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Six poems from ‘The Shooting Gallery’.


Columbine High School, Colorado, 20 April 1999

Who knew that a teenage boy’s brown pickup truck could sprout lilies, roses, carnations? And what about the balloons tied to the fender, sideview mirror, and tailgate? Inside the cab, over the bed, cellophane-wrapped bouquets rise amid cards, handwritten notes, a poem until all the empty space fills, until absence becomes presence, for a while.


Virginia Tech, 2007

On the far wall hang 27 clocks, each stopped at 9:40. In the foreground, Liviu Lebrescu reclines in a black Eames lounge chair. In the afterlife, people ask him not about his experience of the Holocaust or about the university shooting, but about his work in aeroplasticity and aerodynamics. He often pauses as he answers, smiling broadly, and glances over his shoulder, where out of the windows his students still climb.


Marysville Pilchuck High School, Washington, 2014

In the foreground, a round table from the cafeteria, surrounded by five empty chairs. At each place rests a teenager’s phone showing a grinning selfie.

Not ten feet behind the table stands a leafless tree, dangling handguns.


Marjory Stoneman Douglas High School, Parkland, Florida, 14 February 2018

White crosses, white stars of David, each with a red heart, each with a name: Alyssa, Scott, Martin; Nicholas, Aaron, Jaime; Chris, Luke, Cara; Gina, Joaquin, Alaina; Meadow, Helena, Alex; Carmen and Peter. A litany of the dead, including eleven dead children. If I propose their names make a dirge, you may reply, ‘How very American’.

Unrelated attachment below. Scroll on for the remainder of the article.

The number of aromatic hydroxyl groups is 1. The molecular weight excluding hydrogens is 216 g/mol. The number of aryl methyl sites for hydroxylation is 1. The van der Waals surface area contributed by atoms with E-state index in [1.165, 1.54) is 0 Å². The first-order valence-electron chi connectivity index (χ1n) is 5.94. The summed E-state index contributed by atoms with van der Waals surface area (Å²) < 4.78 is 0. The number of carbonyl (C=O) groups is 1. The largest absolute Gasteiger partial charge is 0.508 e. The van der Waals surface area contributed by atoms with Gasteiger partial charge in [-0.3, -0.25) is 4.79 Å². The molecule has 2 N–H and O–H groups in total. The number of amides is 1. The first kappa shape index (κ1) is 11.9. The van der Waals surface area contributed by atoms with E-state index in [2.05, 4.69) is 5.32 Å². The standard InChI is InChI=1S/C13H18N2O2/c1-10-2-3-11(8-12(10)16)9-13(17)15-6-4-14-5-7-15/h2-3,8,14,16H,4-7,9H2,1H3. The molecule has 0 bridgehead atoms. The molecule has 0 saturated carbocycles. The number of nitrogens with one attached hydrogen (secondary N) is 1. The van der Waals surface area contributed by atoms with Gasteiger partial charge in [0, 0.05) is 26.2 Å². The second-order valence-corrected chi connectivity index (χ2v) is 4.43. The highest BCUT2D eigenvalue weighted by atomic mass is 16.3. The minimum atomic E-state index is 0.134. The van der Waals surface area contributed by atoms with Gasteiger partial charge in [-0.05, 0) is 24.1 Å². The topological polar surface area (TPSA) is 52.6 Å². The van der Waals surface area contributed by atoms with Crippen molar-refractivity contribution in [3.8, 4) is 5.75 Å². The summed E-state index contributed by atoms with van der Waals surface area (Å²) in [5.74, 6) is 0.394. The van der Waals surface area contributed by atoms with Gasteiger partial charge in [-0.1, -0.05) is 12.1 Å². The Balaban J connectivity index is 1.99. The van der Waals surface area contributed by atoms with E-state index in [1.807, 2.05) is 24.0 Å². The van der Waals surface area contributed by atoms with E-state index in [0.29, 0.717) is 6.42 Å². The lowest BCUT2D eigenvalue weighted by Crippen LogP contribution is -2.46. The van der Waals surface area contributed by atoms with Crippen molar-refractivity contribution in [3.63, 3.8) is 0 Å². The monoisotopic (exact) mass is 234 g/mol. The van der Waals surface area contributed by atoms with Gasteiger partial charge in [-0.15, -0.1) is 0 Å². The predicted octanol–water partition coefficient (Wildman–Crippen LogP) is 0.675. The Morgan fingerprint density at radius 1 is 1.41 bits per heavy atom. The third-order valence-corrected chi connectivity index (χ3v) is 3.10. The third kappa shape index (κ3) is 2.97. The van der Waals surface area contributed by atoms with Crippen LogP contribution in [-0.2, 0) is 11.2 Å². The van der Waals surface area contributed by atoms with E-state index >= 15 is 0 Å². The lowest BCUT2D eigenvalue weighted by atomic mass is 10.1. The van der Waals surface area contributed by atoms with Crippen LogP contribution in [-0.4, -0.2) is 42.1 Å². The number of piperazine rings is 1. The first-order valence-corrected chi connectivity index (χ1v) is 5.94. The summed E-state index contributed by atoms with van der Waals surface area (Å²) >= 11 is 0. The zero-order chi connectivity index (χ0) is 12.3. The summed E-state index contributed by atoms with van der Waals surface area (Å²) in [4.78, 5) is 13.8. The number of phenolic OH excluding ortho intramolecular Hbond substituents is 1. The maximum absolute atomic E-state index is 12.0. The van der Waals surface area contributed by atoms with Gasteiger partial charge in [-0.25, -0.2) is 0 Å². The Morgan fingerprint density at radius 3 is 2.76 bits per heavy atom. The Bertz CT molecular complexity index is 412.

Santa Fe High School, Texas, 18 May 2018

In this art classroom, paintings and drawings cover an entire wall: still lifes mingling fruit and ceramics; portraits surely self-portraits given the apparent age of the faces; and life drawings focusing on specific body parts—here a foot, there a neck, and many hands sketched with attention to skin, veins, knuckles.

At the back, in a large supply closet, teenagers hide as they hear the shooter sing, ‘Another one bites the dust’ as they hear his footsteps approach just before the bullets.


Central Academy of Excellence, Kansas City, Missouri, 12 February 2019

There is snow on the ground, but in America, there is no such thing as a blank canvas. Wind drives a basketball across a parking lot, and Mylar balloons rise into a white sky: pink hearts amid blue, gold, and silver stars. In the place of an artist’s signature in the lower right corner, a caption: ‘Anjanique Wright, 15’.

Carrie Etter is Reader in Creative Writing at Bath Spa University. These poems are from her forthcoming pamphlet, The Shooting Gallery (Verve Press). She has published four collections, most recently The Weather in Normal (UK: Seren; US: Station Hill, 2018).

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